2.1. Traditional Handling/Processing of Dagaa involves:

2.2 Improved Handling/Processing of Dagaa, introduced by the Project, involves:

It is planned to also introduce smoking of the brined dagaa, in particular during rainy days, as an alternative to sun-drying. Golden brown smoked dagaa may fetch a better price. Eventually salting on board may be tried as well.


3.1 Traditional Handling/Processing of Migebuka involves:

(in the case of fresh consumption)

3.2 Improved Handling/Processing of Migebuka involves:



Through interviews and participatory observations the credit needs for fisheries and non-fisheries activities of women in 12 villages were identified. Fisheries activities included requirement of fishing gear and equipment, cash loans for fish processing and marketing. Non-fisheries activities cash loans for animal husbandry, petty trade such as charcoal, tailoring, palm oil, etc.

5.1 Appraisal of Credit Applications

• Credit for fishing equipment

Applications to the Cooperative and Rural Development Bank (CRDB) are made through the village party leadership. Project appraisals and loan memoranda are compiled on suitable applicants and presented to the loans committee for approval. The equipment includes liftnets (TSh 400 000) and beach seines (TSh 600 000). The fishing gear includes nets, ropes, floats, outboard engine and lamps.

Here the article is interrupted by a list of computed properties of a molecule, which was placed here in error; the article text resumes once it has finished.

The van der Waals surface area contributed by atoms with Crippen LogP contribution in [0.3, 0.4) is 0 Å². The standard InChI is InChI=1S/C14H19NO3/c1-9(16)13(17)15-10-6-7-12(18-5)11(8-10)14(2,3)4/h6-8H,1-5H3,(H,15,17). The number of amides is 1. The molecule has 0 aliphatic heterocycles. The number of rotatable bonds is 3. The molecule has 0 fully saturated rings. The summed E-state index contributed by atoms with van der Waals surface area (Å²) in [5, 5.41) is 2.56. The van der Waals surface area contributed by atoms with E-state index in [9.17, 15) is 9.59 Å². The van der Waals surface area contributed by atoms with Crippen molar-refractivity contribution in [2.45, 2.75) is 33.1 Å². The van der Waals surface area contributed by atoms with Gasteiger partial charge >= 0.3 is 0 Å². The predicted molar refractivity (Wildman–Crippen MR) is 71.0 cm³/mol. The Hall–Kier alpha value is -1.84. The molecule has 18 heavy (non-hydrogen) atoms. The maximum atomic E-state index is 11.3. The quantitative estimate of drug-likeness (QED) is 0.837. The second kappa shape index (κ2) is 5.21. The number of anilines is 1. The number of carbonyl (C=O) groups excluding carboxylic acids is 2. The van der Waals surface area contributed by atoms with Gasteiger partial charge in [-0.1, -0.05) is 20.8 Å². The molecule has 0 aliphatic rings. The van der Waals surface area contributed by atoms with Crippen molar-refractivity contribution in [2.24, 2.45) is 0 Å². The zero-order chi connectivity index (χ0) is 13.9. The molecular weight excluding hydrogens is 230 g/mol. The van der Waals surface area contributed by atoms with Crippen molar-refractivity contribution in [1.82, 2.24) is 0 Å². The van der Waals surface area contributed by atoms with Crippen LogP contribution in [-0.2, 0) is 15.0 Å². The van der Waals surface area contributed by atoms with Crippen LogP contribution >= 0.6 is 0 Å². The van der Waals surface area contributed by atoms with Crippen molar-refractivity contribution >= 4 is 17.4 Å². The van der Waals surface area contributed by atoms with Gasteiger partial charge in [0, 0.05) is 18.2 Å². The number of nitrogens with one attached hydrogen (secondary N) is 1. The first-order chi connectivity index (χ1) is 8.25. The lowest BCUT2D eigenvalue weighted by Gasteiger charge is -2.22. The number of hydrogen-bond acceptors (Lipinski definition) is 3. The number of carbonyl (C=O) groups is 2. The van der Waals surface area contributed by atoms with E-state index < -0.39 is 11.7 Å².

Cash loans

  1. Special Fund for Women (Australian Fund for Women)

    Application and approval follow the same procedure as above. The loans have varied between TSh 80 000 and TSh 250 000 with an average of TSh 100 000. Activities sponsored include animal husbandry, commercial activities such as petty trade in charcoal, palm oil, etc.

  2. Cash loans from FAO income generating account

    These are small working capitals from the FAO income generating activities of fishing and selling of plant seedlings. Applicants are interviewed as individuals and groups and the loan follows immediately. It is given to the groups through the village leadership. The average loan is TSh 30 000.

5.2 Collateral

5.3 Schedule of Payment of Interest and Capital


Credit for improved fishing equipment is mainly used to acquire liftnets. Using liftnets not only increases the quantity of the catches, but also the quality is better compared to catches from beach seines. Although women can apply for loans to acquire fishing equipment, their participation has been poor. On the other hand, women constitute 98% of the petty traders in fish products, which involves fish handling, processing and marketing. The issue of cash loans from FAO has enabled women to acquire material for fish processing and marketing including fish, trays and polythene bags. It has also enabled them to transport their products outside the village.

Training in improved technologies of fish processing and marketing coupled with more and better loan facilities is expected to reduce post-harvest losses, to increase incomes and to enable women to reach more consumers with more and better quality fish.

Previous Page Top of Page Next Page